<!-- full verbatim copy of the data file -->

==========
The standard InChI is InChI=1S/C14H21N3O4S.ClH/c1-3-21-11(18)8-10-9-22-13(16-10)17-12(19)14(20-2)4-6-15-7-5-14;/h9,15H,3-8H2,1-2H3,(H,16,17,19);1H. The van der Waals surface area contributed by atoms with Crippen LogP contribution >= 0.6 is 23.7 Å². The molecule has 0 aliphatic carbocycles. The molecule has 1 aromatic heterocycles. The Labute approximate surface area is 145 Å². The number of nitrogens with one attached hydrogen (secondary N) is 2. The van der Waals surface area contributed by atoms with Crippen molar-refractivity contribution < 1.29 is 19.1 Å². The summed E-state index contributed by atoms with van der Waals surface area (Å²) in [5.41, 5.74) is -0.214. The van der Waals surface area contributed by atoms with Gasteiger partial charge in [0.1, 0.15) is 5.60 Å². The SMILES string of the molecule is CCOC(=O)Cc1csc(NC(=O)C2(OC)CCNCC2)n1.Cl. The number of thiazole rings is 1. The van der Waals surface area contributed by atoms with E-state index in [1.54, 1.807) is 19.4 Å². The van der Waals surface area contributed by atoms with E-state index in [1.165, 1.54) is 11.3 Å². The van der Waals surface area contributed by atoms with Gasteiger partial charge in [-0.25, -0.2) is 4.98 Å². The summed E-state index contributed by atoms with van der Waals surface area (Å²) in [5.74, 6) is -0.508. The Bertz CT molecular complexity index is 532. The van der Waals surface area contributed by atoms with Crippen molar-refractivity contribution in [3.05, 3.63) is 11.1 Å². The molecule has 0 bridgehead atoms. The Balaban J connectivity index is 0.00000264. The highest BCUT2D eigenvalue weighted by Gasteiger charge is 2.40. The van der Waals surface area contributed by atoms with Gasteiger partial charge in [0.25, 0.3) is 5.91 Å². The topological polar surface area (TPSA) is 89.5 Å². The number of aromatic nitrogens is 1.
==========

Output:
The standard InChI is InChI=1S/C14H21N3O4S.ClH/c1-3-21-11(18)8-10-9-22-13(16-10)17-12(19)14(20-2)4-6-15-7-5-14;/h9,15H,3-8H2,1-2H3,(H,16,17,19);1H. The van der Waals surface area contributed by atoms with Crippen LogP contribution >= 0.6 is 23.7 Å². The molecule has 0 aliphatic carbocycles. The molecule has 1 aromatic heterocycles. The Labute approximate surface area is 145 Å². The number of nitrogens with one attached hydrogen (secondary N) is 2. The van der Waals surface area contributed by atoms with Crippen molar-refractivity contribution < 1.29 is 19.1 Å². The summed E-state index contributed by atoms with van der Waals surface area (Å²) in [5.41, 5.74) is -0.214. The van der Waals surface area contributed by atoms with Gasteiger partial charge in [0.1, 0.15) is 5.60 Å². The SMILES string of the molecule is CCOC(=O)Cc1csc(NC(=O)C2(OC)CCNCC2)n1.Cl. The number of thiazole rings is 1. The van der Waals surface area contributed by atoms with E-state index in [1.54, 1.807) is 19.4 Å². The van der Waals surface area contributed by atoms with E-state index in [1.165, 1.54) is 11.3 Å². The van der Waals surface area contributed by atoms with Gasteiger partial charge in [-0.25, -0.2) is 4.98 Å². The summed E-state index contributed by atoms with van der Waals surface area (Å²) in [5.74, 6) is -0.508. The Bertz CT molecular complexity index is 532. The van der Waals surface area contributed by atoms with Crippen molar-refractivity contribution in [3.05, 3.63) is 11.1 Å². The molecule has 0 bridgehead atoms. The Balaban J connectivity index is 0.00000264. The highest BCUT2D eigenvalue weighted by Gasteiger charge is 2.40. The van der Waals surface area contributed by atoms with Gasteiger partial charge in [0.25, 0.3) is 5.91 Å². The topological polar surface area (TPSA) is 89.5 Å². The number of aromatic nitrogens is 1.